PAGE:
USD/CAD: Headed Higher?

The US and Canada both released trade numbers this morning. The US reported a smaller trade deficit while Canada reported a larger one US Trade Deficit Shrinks, Canada Reports First Deficit in 32 Yrs.

Here are the trade charts courtesy of FX360.com (each piece of economic data has historical charts)

US Trade Balance

US Trade Balance

Canadian Trade Balance

Canadian Trade Balance

The currency to watch is USD/CAD. From a trade flow perspective, a shrinking deficit in the US and an increasing deficit in Canada could spell more gains for USD/CAD. The currency pair is currently trading right below our Bollinger Band buy zone and if it closes above 1.2515, we could see a move to 1.28.

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2 Comments

  1. I agree, from a fundamentals perspective, too.

    1) CAD oil comes from expensive sources like shale, and the break-even production cost I’ve read is nearly $80/bbl. They won’t be able to compete with the lower cost producers. In addition, Obama’s LCFS policy will make tar sands oil unsaleable in the US. Lastly- a loss of $200B in planned Alberta energy investments will destroy more jobs.

    2) Other exports
    a) Ontario auto parts is 18% of all CAD exports. That’s probably not doing so well
    b) BC wood products. with the housing boom over, demand is way off

    3) For the first time in over 20 years, their gov will be running a deficit. up until now, CAD has been a dual surplus (budget balance and current acct balance) country. it might very well become (albeit slightly) a dual deficit country.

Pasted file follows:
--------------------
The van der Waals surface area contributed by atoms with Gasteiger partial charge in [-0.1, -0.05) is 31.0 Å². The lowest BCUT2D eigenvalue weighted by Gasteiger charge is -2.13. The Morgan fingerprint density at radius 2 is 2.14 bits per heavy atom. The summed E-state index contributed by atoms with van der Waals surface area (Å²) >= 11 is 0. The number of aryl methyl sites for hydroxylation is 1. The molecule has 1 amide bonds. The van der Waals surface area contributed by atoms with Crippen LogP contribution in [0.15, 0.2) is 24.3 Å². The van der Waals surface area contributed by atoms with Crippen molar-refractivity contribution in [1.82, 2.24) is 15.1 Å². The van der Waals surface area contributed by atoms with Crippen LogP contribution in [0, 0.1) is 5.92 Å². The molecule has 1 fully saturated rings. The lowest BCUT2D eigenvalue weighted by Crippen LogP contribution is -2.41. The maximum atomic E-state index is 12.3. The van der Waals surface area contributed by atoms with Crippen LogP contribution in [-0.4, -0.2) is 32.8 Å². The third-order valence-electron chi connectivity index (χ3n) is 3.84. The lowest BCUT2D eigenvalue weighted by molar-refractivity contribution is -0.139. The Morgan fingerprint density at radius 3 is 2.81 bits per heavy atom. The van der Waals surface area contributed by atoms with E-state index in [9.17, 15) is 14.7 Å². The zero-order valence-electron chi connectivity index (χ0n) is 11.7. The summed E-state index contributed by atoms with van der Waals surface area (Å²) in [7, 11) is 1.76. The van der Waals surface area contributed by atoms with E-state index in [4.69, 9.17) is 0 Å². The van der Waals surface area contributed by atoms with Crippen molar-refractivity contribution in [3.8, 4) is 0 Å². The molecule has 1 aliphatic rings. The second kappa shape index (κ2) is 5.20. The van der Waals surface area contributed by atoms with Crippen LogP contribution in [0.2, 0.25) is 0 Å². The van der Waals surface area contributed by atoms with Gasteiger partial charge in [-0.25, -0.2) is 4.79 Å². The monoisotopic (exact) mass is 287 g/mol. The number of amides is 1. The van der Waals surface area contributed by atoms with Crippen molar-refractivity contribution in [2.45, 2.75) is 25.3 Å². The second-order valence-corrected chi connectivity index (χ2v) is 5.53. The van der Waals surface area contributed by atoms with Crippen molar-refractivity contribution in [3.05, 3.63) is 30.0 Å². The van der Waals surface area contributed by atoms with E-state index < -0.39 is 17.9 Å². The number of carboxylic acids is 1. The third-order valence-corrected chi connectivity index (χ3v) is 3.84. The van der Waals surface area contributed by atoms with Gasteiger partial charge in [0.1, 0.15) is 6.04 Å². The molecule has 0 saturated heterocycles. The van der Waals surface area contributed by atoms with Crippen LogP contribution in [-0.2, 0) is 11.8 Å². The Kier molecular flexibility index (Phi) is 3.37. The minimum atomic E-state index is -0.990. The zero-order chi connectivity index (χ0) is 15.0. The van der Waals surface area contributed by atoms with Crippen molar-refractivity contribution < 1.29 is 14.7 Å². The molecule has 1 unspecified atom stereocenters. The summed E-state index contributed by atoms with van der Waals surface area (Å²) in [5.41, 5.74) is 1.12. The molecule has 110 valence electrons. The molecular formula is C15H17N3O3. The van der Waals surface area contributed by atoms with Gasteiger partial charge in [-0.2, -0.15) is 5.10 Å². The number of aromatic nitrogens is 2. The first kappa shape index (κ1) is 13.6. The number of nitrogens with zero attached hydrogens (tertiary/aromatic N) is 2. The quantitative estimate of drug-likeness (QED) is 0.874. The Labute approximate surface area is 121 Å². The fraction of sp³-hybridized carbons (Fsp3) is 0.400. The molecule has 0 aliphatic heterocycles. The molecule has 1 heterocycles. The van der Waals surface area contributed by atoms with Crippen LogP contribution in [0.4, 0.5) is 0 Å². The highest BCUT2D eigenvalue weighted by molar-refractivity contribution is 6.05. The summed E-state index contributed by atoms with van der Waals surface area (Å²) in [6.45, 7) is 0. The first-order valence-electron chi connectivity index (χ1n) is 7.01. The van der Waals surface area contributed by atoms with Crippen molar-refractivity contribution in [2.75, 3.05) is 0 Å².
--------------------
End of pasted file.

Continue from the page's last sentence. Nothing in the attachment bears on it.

4) Unemployment now at a 4 year high- 7.2%

    5) lastly, compared to the other comdoll, AUD, CAD has much higher unemployment (7.2% vs 4.5%), and much lower GDP growth (0.5% vs 1.9%) and much lower central bank rate (1% vs 3.25%). so in the event of a resurgence in risk, CAD should not recover as fast or far as AUD

    Reply
  2. and one last perspective- the market makers (folks who have more info than us retail folks)
    1) are pricing in higher volatility on calls than puts.
    at Saxobank, the implied vol on ATM calls is about 20.5%, whereas on ATM puts its about 17.5%. That’s a huge difference (and possibly an arbitrage idea), and lets you know they believe its headed uphill.

    2) Chicago Mercantile futures weekly change indicates that the shorts are growing, relative to the long positions in CAD

    my 2 cents.

    Reply

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